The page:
Navy Secretary Ray Mabus said the Defense Department looks at energy changes as "one of America's big strategic imperatives — to reduce our reliance on foreign sources of fossil energy, to make us better war fighters and to get us more down the road to energy independence. We also feel the military can lead in this regard."

He said there also were added benefits — "making us better stewards of the environment and helping our country move toward a different economy, which we cannot afford to fall behind in."

Make sure to read the whole article which details some of the other service's plans. The military is big enough and burns enough fossil fuel that its reductions alone are noteworthy, but what's really exciting is the potential for trailblazing for the public. If alternative fuel sources and increased efficiency are good for the military aren't they good for the rest of us as well?

(via BD)

Monday, April 19, 2010

Pick A Font, Any Font

So I still can't get huge infographics to show up in blogger right. I'll put this one up and see what happens, I recommend clicking on the image to get taken to a full view of it.

A nifty little tool for choosing a font from Julian Hansen via JB's FB page...

Read This Now - Tea Party Nonesense Is Overblown

Could we get back to reporting on stuff that actually matters instead of hearing over and over again about a bunch of misinformed, angry, outspoken, individuals who really aren't representative of any large chunk of the electorate?

Oh wait, given our mainstream media why am I even bothering to ask this question?

At least E.J. Dionne managed to make this point in a major outlet, the WaPo's op-ed page...

The Tea Party is nothing new. It represents a relatively small minority of Americans on the right end of politics, and it will not determine the outcome of the 2010 elections.

In fact, both major parties stand to lose if they accept the laughable notion that this media-created protest movement is the voice of true populism. Democrats will spend their time chasing votes they will never win. Republicans will turn their party into an angry and narrow redoubt with no hope of building a durable majority.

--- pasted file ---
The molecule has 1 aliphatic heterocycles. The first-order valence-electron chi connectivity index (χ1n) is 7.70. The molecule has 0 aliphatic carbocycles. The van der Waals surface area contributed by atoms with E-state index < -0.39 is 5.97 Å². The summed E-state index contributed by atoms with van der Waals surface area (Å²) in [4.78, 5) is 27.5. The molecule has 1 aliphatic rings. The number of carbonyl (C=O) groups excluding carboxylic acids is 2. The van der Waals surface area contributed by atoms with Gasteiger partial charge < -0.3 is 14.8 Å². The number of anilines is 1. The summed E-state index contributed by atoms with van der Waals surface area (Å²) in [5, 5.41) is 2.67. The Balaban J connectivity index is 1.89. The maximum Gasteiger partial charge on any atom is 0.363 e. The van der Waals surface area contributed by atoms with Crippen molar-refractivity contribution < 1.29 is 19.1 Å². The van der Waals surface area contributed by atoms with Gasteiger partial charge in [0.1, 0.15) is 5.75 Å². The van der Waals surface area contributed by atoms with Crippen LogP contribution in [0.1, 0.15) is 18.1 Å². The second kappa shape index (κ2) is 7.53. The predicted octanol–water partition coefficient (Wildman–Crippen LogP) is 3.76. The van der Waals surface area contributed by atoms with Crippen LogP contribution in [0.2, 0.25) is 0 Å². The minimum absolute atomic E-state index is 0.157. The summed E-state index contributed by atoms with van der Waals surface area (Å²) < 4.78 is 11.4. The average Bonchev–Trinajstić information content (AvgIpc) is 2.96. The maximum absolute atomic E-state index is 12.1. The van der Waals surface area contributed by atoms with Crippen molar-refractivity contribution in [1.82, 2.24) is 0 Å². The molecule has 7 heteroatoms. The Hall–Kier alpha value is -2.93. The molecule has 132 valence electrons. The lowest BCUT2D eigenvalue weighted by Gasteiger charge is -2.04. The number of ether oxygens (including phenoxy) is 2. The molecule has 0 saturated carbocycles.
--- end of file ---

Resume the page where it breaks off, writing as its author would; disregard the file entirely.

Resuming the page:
The news media's incessant focus on the Tea Party is creating a badly distorted picture of what most Americans think and is warping our policy debates. The New York Times and CBS News thus performed a public service last week with a careful study of just who is in the Tea Party movement.

He goes on, so be sure to check out the whole piece. It's also worth clicking through the link Dionne offers to the survey story.

Then again, who reads the WaPo op-eds these days...

(via TPL)

Saturday, April 17, 2010

Towards Better Aqualculture

Our oceans are rapidly running out of fish, bluefin being just the most publicized example. Aquaculture has long seemed as though it might hold the key to the future, not only of seafood, but of feeding a growing world as well.

Unfortunately most aquaculture is rife with issues, chief among them the fact that even the most efficient operations must feed their fish two or more pounds for every pound that the fish puts on. Add to this the fact that much of that feed comes from wild caught seafood that is just lower on the food chain and aquaculture is pretty much shot before you even get to pollution and antibiotics use issues.

True there are some forms that are pretty good, vegetarian fish kept in inland closed containers can do quite well. Also most shellfish aquaculture is quite good and can help return depleted stocks and the ecosystem services they provide to impaired water bodies.

At this years TED Talks Chef Dan Barber of Blue Hill Farms told of another way...

The Veta la Palma site is here, go poke around (I even gave you the English version link). I haven't had the chance to really look into yet, but I'm willing to take Barber's word for it to a large extent, the dude does good work.

Read This Now - Darkening Skies

A couple of cool pieces on the Icelandic volcano...